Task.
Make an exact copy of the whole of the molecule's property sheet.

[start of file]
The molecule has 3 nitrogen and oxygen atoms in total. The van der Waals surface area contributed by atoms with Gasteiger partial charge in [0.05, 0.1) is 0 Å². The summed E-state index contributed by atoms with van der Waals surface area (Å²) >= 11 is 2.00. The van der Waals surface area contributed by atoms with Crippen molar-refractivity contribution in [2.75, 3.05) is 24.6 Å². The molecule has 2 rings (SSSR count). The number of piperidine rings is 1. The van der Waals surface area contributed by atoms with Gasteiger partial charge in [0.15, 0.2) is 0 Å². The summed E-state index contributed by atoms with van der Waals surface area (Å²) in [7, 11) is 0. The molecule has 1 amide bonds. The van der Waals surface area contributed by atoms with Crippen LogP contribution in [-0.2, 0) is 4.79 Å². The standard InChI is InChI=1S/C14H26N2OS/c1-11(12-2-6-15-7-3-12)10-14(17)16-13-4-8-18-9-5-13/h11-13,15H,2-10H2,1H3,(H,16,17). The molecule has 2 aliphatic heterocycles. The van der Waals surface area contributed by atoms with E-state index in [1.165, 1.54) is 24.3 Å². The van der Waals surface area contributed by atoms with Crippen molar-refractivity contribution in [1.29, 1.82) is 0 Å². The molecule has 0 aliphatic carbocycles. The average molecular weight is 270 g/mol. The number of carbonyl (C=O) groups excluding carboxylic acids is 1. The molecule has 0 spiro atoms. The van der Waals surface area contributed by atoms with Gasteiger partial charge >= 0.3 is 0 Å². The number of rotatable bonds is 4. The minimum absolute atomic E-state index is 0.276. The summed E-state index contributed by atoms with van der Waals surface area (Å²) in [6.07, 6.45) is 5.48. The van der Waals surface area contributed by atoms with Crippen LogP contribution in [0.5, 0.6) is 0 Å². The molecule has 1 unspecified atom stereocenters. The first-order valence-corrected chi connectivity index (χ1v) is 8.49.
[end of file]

The molecule has 3 nitrogen and oxygen atoms in total. The van der Waals surface area contributed by atoms with Gasteiger partial charge in [0.05, 0.1) is 0 Å². The summed E-state index contributed by atoms with van der Waals surface area (Å²) >= 11 is 2.00. The van der Waals surface area contributed by atoms with Crippen molar-refractivity contribution in [2.75, 3.05) is 24.6 Å². The molecule has 2 rings (SSSR count). The number of piperidine rings is 1. The van der Waals surface area contributed by atoms with Gasteiger partial charge in [0.15, 0.2) is 0 Å². The summed E-state index contributed by atoms with van der Waals surface area (Å²) in [7, 11) is 0. The molecule has 1 amide bonds. The van der Waals surface area contributed by atoms with Crippen LogP contribution in [-0.2, 0) is 4.79 Å². The standard InChI is InChI=1S/C14H26N2OS/c1-11(12-2-6-15-7-3-12)10-14(17)16-13-4-8-18-9-5-13/h11-13,15H,2-10H2,1H3,(H,16,17). The molecule has 2 aliphatic heterocycles. The van der Waals surface area contributed by atoms with E-state index in [1.165, 1.54) is 24.3 Å². The van der Waals surface area contributed by atoms with Crippen molar-refractivity contribution in [1.29, 1.82) is 0 Å². The molecule has 0 aliphatic carbocycles. The average molecular weight is 270 g/mol. The number of carbonyl (C=O) groups excluding carboxylic acids is 1. The molecule has 0 spiro atoms. The van der Waals surface area contributed by atoms with Gasteiger partial charge >= 0.3 is 0 Å². The number of rotatable bonds is 4. The minimum absolute atomic E-state index is 0.276. The summed E-state index contributed by atoms with van der Waals surface area (Å²) in [6.07, 6.45) is 5.48. The van der Waals surface area contributed by atoms with Crippen LogP contribution in [0.5, 0.6) is 0 Å². The molecule has 1 unspecified atom stereocenters. The first-order valence-corrected chi connectivity index (χ1v) is 8.49.